Space is indeed the last frontier. Seeing human beings arriving and living in outer space seems surreal for the rest of us, who have only touched Earth.
A German astronaut on the International Space Station, Alexander Gerst, has brought an incredible high resolution time-lapse video of our planet and space, made out of 12,000 breathtaking images back for the whole Earth to see.
The International Space Station (ISS) was launched in 1998, and it is an artificial satellite/space station located in Earth’s lower orbit. Since its launch it has been used by worldwide astronomers and scientists to conduct research on Earth and the universe. The International Space Station, is orbiting around Earth at a speed of 17,000 miles per hour.
The German astronaut and geophysicist, lived on ISS for 166 days, from May 2014 to November 2014. During his stay on the space station, he collected up to 12,000 images of the outer space and Earth. The 4k quality power images, were taken with the cameras on the station. He used those images to create a time lapse video, portraying the work of the space station and the astonishing daily changes of Earth and its atmosphere.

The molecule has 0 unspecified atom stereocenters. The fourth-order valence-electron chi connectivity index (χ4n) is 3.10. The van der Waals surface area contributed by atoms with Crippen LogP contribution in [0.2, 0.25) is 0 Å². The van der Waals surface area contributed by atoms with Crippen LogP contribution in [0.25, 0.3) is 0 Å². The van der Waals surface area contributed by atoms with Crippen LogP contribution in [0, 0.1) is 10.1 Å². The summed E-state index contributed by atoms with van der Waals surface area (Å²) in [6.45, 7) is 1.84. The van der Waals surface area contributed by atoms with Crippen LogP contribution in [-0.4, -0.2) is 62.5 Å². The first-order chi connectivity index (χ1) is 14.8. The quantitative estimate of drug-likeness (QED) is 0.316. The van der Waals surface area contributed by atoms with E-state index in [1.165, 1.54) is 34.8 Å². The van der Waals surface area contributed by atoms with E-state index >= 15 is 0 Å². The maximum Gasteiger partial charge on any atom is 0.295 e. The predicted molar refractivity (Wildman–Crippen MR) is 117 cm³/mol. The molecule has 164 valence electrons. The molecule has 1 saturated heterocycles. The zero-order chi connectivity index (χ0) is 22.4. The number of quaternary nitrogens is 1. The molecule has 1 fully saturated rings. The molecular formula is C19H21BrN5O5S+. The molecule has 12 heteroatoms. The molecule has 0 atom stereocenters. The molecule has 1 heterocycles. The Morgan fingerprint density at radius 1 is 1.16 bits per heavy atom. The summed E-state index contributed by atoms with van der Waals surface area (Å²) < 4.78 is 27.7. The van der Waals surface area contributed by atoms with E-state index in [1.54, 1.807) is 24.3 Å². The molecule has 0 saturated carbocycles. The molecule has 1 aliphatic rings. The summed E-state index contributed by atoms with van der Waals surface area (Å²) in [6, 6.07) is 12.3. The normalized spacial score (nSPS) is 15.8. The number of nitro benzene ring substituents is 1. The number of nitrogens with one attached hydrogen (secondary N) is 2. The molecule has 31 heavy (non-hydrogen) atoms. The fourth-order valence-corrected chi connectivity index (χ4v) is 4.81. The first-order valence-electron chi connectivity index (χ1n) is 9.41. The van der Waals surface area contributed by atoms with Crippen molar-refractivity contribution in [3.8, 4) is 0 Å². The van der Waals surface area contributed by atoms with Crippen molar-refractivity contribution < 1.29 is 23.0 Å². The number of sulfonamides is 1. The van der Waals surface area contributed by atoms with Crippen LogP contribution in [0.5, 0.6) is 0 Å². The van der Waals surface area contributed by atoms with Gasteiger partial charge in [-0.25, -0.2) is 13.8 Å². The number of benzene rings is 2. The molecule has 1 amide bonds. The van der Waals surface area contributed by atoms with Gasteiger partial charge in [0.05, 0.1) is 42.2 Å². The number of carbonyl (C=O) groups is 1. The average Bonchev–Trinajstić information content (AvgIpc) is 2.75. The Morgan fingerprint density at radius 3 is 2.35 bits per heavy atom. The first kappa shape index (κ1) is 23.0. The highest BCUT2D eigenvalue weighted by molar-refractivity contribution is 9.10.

“Seen from a distance, our planet is just a blue dot, a fragile spaceship for humankind. We need to understand the universe we live in to protect our home,” added Gerst.
Even thoughts this isn’t the first time astronauts have captured images of the outer space, these pictures are spectacular, and provide meaningful information and rare snaps of space and Earth.
The images, taken from different angles and different time periods, show one of a kind snaps of life on Earth: aurora borealis, lightnings, lights of the cities at night, sunrises, clouds, stars, oceans, shots of the Milky Way and the thin layer of atmosphere which keeps us safe from the dangerous cosmic rays. The six minute video also captures the space station while operating. We can see the robotic arms of the space station in action while handling SpaceX Dragon Capsule, and also the movement and technics of the solar panels and an Orbital Science Cygnus capsule leaving the space station.
The german astronaut returned to Earth on the 10th of November, together with the rest of the crew.Image Source: Blog.Lindau-Nobel